#### 3. Main Results

For convenience, we give the notations

Theorem 6 (regular case). *Assume that (H1)–(H4) hold. *(a)*If and , then, for all , (1) has a positive solution.*(b)*If and , then, for all , (1) has a positive solution.*(c)*If or , then there exists a such that, for all , (1) has a positive solution.*(d)*If or , then there exists a such that, for all , (1) has a positive solution.*(e)*If , then there exists a such that, for all , (1) has two positive solutions.*(f)*If , then there exists a such that, for all , (1) has two positive solutions.*

*Proof. *(a) Since , there exists a such that , for any , where satisfies . Then, for any , we have Since , there exists a such that , for any , where satisfies . Take . Then, for any , we have and By the above inequalities and Lemma 1, has a fixed point in .

(b) Since , there exists a such that , for any , where satisfies . Then, for any , we have Since , there exists a such that , for any , where satisfies .

Take . Then, for any , we have and By the above inequalities and Lemma 1, has a fixed point in .

(c) For any , let . Then, there exists a such that for any , .

If , from the proof of (a), it follows that there exists a such that If , from the proof of (b), it follows that there exists a such that By Lemma 1, has a fixed point in or .

(d) For any , let Then, there exists a such that for any , .

From the part proof of (a) and (b), the results of (d) follow.(e)From the proof of (c), it is easy to obtain the result.(f)From the proof of (d), it is easy to obtain the result.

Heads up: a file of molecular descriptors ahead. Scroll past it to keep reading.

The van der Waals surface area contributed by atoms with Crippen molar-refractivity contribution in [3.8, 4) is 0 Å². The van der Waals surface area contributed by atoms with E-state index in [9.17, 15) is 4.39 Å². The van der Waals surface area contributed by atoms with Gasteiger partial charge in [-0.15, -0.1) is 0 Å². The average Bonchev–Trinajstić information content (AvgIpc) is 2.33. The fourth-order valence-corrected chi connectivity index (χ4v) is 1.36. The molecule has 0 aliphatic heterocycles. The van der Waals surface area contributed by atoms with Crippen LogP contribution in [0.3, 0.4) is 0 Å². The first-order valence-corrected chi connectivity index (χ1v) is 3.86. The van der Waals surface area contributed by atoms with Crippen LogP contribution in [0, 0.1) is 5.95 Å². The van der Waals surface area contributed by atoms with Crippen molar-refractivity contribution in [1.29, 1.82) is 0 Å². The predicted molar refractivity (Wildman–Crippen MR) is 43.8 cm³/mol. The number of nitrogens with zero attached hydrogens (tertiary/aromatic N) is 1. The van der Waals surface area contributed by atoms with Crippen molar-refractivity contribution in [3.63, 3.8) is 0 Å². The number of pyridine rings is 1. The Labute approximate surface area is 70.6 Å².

*Theorem 7 (singular case). Assume that (H1), (H2), (H5), and (H6) hold. (A)There exists a such that (1) has a positive solution for .(B)If , then, for any , (1) has a positive solution.(C)If , then (1) has two positive solutions for all sufficiently small .*

*Proof. *(A) On one hand, from the proof of (d) in Theorem 6, it is clear to see that there exists a such that . On the other hand, since , there exists a with such that , for , where satisfies . For any , we have . Therefore, by Lemma 1, has a fixed point in .

Finally, from (A) and (b), result (B) follows. From (A) and (d), result (C) follows.

*4. Examples*

*4. Examples*

*Example 1. *Consider the fourth-order nonlinear problems whereFirst, via some simple computations, it is easy to see that (H1) and (H2) hold. Second, if , then (H3) and (H4) obviously hold. Now we illustrate the cases of Theorem 6 via the discussions of and . (a)If and , then, for all , (28) has a positive solution.(b)If and , then, for all , (28) has a positive solution.(c)If or , then there exists a such that, for all , (28) has a positive solution.(d)If or , then there exists a such that, for all , (28) has a positive solution.(e)If and , then there exists a such that, for all , (28) has two positive solutions.(f)If and , then there exists a such that, for all , (28) has two positive solutions.Finally, if , , then (H5) and (H6) hold. Now we illustrate the cases of Theorem 7 via the discussions of and . (A)If , then there exists a such that (28) has a solution for .(B)If , , then, for any , (28) has a positive solution.(C)If , , then (28) has two positive solutions for all sufficient small .

*Disclosure*

*Disclosure*

*The first author is supported by Doctoral Scientific Research Foundation of Guizhou Province, The Joint Science and Technology FundQKH. The second author is supported by by NSF of China (no. 11501165), NSF of Jiangsu Province (no. BK20130825), and the Fundamental Research Funds for the Central Universities.*

*Conflict of Interests*

*Conflict of Interests*

*The authors declare that they have no competing interests.*

*Authors’ Contribution*

*Authors’ Contribution*

*Both authors contributed to each part of this work equally and read and approved the final paper.*